Quadratic equations are solved by using different methods. They can be checked by substituting the answer back into the original equation.

Step-by-step guide Quadratic equations

We factorise the quadratic and then solve each factor being equal to 0 , one at a time.

E.g.

Solve: x^2-5x+6=0

\begin{aligned} x^2 -5x+6 &= 0\\\\ (x-2)(x-3) &= 0 \\\\ \end{aligned}

Step-by-step guide: Solving quadratic equations by factorising

We can use the quadratic formula to solve any quadratic equation of the form

ax^2+bx+c

The quadratic formula is: x=\frac{-b \pm \sqrt{b^{2}-4 a c}}{2 a}

E.g.

Solve: 3x^2-4x-5=0

Give your answers to 2 decimal places

\begin{aligned} &3x^{2}-4x-5=0\\\\ x&=\frac{-b\pm\sqrt{b^2-4ac}}{2a}\\\\ a&=3, \quad b=-4, \quad c=-5\\\\ x&=\frac{-(-4)\pm\sqrt{(-4)^2-4(3)(-5)}}{2(3)}\\\\ x&=\frac{4\pm\sqrt{76}}{6} \\\\ x&=2.1196... \quad \text{or} \quad x=-0.78629...\\\\ x&=2.12 \quad \text{or} \quad x=-0.79 \end{aligned}

Step-by-step guide: Quadratic formula

E.g.

Solve: x^2-4x-5=0

\begin{aligned} x^2 -4x-5 &= 0\\\\ x^2-4x&=5\\\\ (x-2)^2 -4&=5\\\\ (x-2)^2 &= 9\\\\ x-2 &= \pm 3\\\\ x&=2\pm 3\\\\ x=5 \quad &\textrm{or} \quad x=-1 \end{aligned}

Step-by-step guide: Completing the square

E.g.

Using the graph of y=x^2-6x+8 , solve: x^2-6x+8=0

The solutions are to be found where y=0

Step-by-step guide: Solving quadratic equations graphically

### Simultaneous equations

E.g.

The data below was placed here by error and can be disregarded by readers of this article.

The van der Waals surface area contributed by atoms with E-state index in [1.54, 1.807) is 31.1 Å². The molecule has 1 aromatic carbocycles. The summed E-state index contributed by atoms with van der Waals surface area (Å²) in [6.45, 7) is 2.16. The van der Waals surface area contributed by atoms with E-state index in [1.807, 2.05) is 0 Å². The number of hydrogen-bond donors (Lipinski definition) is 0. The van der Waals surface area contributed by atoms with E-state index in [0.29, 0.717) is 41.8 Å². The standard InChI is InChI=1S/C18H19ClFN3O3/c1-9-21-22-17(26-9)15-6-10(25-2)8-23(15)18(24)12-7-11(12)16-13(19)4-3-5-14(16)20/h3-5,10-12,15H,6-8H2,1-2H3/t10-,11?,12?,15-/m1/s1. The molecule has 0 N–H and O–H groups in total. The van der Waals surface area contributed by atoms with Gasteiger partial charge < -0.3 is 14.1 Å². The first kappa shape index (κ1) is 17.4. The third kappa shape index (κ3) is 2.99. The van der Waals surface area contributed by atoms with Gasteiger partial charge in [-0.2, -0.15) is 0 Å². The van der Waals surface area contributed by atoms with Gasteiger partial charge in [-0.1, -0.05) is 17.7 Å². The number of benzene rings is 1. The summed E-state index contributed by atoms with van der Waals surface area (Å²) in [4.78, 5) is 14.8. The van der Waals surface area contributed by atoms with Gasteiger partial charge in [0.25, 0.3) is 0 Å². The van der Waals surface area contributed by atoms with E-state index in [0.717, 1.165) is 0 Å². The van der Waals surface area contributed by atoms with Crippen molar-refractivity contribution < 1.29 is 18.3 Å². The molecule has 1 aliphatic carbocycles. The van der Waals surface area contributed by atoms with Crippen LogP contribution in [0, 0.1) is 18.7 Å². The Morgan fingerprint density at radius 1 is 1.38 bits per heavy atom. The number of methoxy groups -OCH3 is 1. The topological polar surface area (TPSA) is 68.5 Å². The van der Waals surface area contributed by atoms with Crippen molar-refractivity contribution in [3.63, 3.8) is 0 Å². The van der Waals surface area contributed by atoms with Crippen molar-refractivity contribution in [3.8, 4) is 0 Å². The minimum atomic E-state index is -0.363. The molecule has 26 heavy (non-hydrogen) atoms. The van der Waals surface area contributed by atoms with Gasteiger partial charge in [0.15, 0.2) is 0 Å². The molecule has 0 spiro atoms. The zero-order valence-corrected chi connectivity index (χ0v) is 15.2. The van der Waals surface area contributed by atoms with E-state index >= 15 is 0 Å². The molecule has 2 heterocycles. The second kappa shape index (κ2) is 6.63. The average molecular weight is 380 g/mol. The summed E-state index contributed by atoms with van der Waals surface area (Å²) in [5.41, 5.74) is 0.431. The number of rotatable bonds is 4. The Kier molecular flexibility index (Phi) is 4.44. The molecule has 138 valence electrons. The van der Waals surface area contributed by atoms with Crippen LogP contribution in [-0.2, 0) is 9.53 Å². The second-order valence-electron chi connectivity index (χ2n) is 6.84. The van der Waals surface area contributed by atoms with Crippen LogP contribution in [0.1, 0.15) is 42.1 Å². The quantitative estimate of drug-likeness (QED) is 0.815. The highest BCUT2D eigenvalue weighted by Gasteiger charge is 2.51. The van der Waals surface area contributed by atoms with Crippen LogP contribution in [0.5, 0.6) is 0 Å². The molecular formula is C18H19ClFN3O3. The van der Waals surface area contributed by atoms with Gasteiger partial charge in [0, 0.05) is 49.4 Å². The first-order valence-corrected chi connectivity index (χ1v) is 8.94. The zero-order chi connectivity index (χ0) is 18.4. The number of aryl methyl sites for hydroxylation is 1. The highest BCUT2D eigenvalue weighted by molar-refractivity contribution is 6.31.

Solve these simultaneous equations:

\begin{aligned} 2x+3y&=14\\\\ 6x-y&=12 \end{aligned}

Step-by-step guide: Simultaneous equations

E.g.

Solve these simultaneous equations:

\begin{aligned} y&=x^2-6x+8\\\\ y&=2x+1 \end{aligned}

\begin{aligned} x^2-6x+8&=2x+1\\ x^2-8x+7&=0\\ (x-7)(x-1)&=0\\ \\ x=7 \quad &\text{or} \quad x=1\\ \\ \text{substitue} \quad x=7 \quad \text{into} \quad y&=2x+1\\ y&=2(7)+1=15\\ \\ \text{substitue} \quad x=1 \quad \text{into} \quad y&=2x+1\\ y&=2(1)+1=3\\ \\ \text{solutions are} \quad x=7,\quad y=15& \quad \text{or} \quad x=1, \quad y=3\\ \end{aligned}

Step-by-step guide: Quadratic simultaneous equations

E.g.

Draw graphs to solve the simultaneous equations:

\begin{aligned} 2x+y=5 \\\\ y=2x-1 \end{aligned}

Draw the graphs on the same axes and see where they intersect.

The solution is x=1.5 and y=2

Step-by-step guide: Solving simultaneous equations graphically

### Rearranging equations

Example:

Make t the subject of: v=u+at

\begin{aligned} &v=u+at \\\\ &v-u=at\\\\ &\frac{v-u}{a}=t\\\\ &\text{Therefore} \\\\ &t= \frac{v-u}{a} \end{aligned}

Step-by-step guide: Make x the subject

### Common misconceptions

• Solutions to equations are not always positive whole numbers

Solutions to equations can be positive integers (whole numbers), but they can also be negative.  They can also be decimals or fractions.

• Don’t try to just write down the answer

When working with equations, take each step one at a time.  Keep your workings neat and tidy so you are more likely to be correct.

• If you multiply both sides (or divide) make sure that you do this to each and every term